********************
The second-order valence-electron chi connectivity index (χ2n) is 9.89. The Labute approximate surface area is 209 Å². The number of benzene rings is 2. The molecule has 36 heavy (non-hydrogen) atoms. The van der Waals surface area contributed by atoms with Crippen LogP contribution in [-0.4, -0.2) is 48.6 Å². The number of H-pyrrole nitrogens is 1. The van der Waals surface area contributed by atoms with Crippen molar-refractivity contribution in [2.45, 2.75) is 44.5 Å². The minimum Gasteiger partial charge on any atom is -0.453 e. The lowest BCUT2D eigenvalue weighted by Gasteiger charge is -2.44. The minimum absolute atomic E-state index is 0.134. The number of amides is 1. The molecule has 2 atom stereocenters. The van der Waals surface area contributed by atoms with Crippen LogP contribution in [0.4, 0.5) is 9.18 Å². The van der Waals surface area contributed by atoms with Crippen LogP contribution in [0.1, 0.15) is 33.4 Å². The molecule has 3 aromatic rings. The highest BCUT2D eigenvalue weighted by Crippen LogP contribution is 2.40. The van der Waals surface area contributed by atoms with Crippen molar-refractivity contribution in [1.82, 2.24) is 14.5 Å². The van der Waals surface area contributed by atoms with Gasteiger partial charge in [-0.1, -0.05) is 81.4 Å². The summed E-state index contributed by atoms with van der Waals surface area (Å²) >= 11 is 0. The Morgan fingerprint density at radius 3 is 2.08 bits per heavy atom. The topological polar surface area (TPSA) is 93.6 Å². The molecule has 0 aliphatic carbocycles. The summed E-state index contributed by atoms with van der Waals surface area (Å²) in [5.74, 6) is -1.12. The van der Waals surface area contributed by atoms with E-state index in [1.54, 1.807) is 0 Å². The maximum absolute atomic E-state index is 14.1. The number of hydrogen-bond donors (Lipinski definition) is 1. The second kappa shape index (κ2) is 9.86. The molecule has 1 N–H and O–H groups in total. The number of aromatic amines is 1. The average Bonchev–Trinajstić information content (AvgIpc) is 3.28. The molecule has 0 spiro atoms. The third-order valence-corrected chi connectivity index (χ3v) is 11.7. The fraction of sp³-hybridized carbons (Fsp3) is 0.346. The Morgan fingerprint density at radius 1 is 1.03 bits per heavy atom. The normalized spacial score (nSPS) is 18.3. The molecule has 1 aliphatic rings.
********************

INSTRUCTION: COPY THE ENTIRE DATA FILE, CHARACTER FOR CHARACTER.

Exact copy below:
The second-order valence-electron chi connectivity index (χ2n) is 9.89. The Labute approximate surface area is 209 Å². The number of benzene rings is 2. The molecule has 36 heavy (non-hydrogen) atoms. The van der Waals surface area contributed by atoms with Crippen LogP contribution in [-0.4, -0.2) is 48.6 Å². The number of H-pyrrole nitrogens is 1. The van der Waals surface area contributed by atoms with Crippen molar-refractivity contribution in [2.45, 2.75) is 44.5 Å². The minimum Gasteiger partial charge on any atom is -0.453 e. The lowest BCUT2D eigenvalue weighted by Gasteiger charge is -2.44. The minimum absolute atomic E-state index is 0.134. The number of amides is 1. The molecule has 2 atom stereocenters. The van der Waals surface area contributed by atoms with Crippen LogP contribution in [0.4, 0.5) is 9.18 Å². The van der Waals surface area contributed by atoms with Crippen LogP contribution in [0.1, 0.15) is 33.4 Å². The molecule has 3 aromatic rings. The highest BCUT2D eigenvalue weighted by Crippen LogP contribution is 2.40. The van der Waals surface area contributed by atoms with Crippen molar-refractivity contribution in [1.82, 2.24) is 14.5 Å². The van der Waals surface area contributed by atoms with Gasteiger partial charge in [-0.1, -0.05) is 81.4 Å². The summed E-state index contributed by atoms with van der Waals surface area (Å²) >= 11 is 0. The Morgan fingerprint density at radius 3 is 2.08 bits per heavy atom. The topological polar surface area (TPSA) is 93.6 Å². The molecule has 0 aliphatic carbocycles. The summed E-state index contributed by atoms with van der Waals surface area (Å²) in [5.74, 6) is -1.12. The van der Waals surface area contributed by atoms with E-state index in [1.54, 1.807) is 0 Å². The maximum absolute atomic E-state index is 14.1. The number of hydrogen-bond donors (Lipinski definition) is 1. The second kappa shape index (κ2) is 9.86. The molecule has 1 N–H and O–H groups in total. The number of aromatic amines is 1. The average Bonchev–Trinajstić information content (AvgIpc) is 3.28. The molecule has 0 spiro atoms. The third-order valence-corrected chi connectivity index (χ3v) is 11.7. The fraction of sp³-hybridized carbons (Fsp3) is 0.346. The Morgan fingerprint density at radius 1 is 1.03 bits per heavy atom. The normalized spacial score (nSPS) is 18.3. The molecule has 1 aliphatic rings.